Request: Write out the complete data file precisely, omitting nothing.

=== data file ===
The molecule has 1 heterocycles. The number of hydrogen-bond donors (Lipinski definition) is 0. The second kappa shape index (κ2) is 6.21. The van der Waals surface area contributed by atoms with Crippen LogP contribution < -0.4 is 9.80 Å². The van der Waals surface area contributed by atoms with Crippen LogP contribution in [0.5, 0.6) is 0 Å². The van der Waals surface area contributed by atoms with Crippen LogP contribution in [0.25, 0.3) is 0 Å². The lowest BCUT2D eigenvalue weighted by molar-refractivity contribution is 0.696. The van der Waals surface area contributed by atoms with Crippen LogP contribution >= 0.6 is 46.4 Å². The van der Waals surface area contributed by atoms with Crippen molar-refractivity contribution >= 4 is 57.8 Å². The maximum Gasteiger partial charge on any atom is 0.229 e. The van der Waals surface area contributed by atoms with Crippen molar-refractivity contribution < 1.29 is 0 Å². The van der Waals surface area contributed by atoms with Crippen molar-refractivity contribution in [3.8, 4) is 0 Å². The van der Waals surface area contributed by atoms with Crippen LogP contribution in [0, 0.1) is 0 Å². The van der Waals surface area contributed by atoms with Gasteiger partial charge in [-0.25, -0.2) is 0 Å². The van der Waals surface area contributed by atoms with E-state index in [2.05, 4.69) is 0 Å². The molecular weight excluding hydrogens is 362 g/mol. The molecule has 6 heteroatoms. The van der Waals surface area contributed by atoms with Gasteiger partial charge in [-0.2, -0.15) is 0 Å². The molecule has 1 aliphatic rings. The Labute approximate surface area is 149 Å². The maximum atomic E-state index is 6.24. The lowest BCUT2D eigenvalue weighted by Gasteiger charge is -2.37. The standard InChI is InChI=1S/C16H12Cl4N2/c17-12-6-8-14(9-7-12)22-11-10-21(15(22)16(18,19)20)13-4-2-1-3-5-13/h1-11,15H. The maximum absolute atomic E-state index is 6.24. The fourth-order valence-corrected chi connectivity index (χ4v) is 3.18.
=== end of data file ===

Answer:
The molecule has 1 heterocycles. The number of hydrogen-bond donors (Lipinski definition) is 0. The second kappa shape index (κ2) is 6.21. The van der Waals surface area contributed by atoms with Crippen LogP contribution < -0.4 is 9.80 Å². The van der Waals surface area contributed by atoms with Crippen LogP contribution in [0.5, 0.6) is 0 Å². The van der Waals surface area contributed by atoms with Crippen LogP contribution in [0.25, 0.3) is 0 Å². The lowest BCUT2D eigenvalue weighted by molar-refractivity contribution is 0.696. The van der Waals surface area contributed by atoms with Crippen LogP contribution >= 0.6 is 46.4 Å². The van der Waals surface area contributed by atoms with Crippen molar-refractivity contribution >= 4 is 57.8 Å². The maximum Gasteiger partial charge on any atom is 0.229 e. The van der Waals surface area contributed by atoms with Crippen molar-refractivity contribution < 1.29 is 0 Å². The van der Waals surface area contributed by atoms with Crippen molar-refractivity contribution in [3.8, 4) is 0 Å². The van der Waals surface area contributed by atoms with Crippen LogP contribution in [0, 0.1) is 0 Å². The van der Waals surface area contributed by atoms with Gasteiger partial charge in [-0.25, -0.2) is 0 Å². The van der Waals surface area contributed by atoms with E-state index in [2.05, 4.69) is 0 Å². The molecular weight excluding hydrogens is 362 g/mol. The molecule has 6 heteroatoms. The van der Waals surface area contributed by atoms with Gasteiger partial charge in [-0.2, -0.15) is 0 Å². The molecule has 1 aliphatic rings. The Labute approximate surface area is 149 Å². The maximum atomic E-state index is 6.24. The lowest BCUT2D eigenvalue weighted by Gasteiger charge is -2.37. The standard InChI is InChI=1S/C16H12Cl4N2/c17-12-6-8-14(9-7-12)22-11-10-21(15(22)16(18,19)20)13-4-2-1-3-5-13/h1-11,15H. The maximum absolute atomic E-state index is 6.24. The fourth-order valence-corrected chi connectivity index (χ4v) is 3.18.